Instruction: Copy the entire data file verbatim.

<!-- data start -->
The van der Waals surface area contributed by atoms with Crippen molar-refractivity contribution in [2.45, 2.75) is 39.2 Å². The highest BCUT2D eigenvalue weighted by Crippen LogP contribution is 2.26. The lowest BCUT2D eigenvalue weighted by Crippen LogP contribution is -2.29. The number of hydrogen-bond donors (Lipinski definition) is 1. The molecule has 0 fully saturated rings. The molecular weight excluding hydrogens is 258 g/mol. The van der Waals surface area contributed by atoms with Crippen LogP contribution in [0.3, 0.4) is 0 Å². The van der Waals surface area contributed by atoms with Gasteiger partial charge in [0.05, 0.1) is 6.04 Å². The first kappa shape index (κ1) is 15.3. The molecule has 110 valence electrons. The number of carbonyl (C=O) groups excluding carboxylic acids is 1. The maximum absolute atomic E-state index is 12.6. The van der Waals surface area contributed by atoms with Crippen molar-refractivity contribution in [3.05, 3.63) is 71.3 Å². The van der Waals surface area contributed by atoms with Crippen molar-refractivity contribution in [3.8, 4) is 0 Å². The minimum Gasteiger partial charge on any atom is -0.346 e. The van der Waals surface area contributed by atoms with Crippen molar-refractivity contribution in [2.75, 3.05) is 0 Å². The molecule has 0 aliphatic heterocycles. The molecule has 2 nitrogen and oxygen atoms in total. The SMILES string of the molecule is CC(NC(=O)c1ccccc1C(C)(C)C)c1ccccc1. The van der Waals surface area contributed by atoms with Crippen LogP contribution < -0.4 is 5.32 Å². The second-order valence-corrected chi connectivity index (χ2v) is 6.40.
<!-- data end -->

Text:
The van der Waals surface area contributed by atoms with Crippen molar-refractivity contribution in [2.45, 2.75) is 39.2 Å². The highest BCUT2D eigenvalue weighted by Crippen LogP contribution is 2.26. The lowest BCUT2D eigenvalue weighted by Crippen LogP contribution is -2.29. The number of hydrogen-bond donors (Lipinski definition) is 1. The molecule has 0 fully saturated rings. The molecular weight excluding hydrogens is 258 g/mol. The van der Waals surface area contributed by atoms with Crippen LogP contribution in [0.3, 0.4) is 0 Å². The van der Waals surface area contributed by atoms with Gasteiger partial charge in [0.05, 0.1) is 6.04 Å². The first kappa shape index (κ1) is 15.3. The molecule has 110 valence electrons. The number of carbonyl (C=O) groups excluding carboxylic acids is 1. The maximum absolute atomic E-state index is 12.6. The van der Waals surface area contributed by atoms with Crippen molar-refractivity contribution in [3.05, 3.63) is 71.3 Å². The van der Waals surface area contributed by atoms with Crippen molar-refractivity contribution in [3.8, 4) is 0 Å². The minimum Gasteiger partial charge on any atom is -0.346 e. The van der Waals surface area contributed by atoms with Crippen molar-refractivity contribution in [2.75, 3.05) is 0 Å². The molecule has 0 aliphatic heterocycles. The molecule has 2 nitrogen and oxygen atoms in total. The SMILES string of the molecule is CC(NC(=O)c1ccccc1C(C)(C)C)c1ccccc1. The van der Waals surface area contributed by atoms with Crippen LogP contribution < -0.4 is 5.32 Å². The second-order valence-corrected chi connectivity index (χ2v) is 6.40.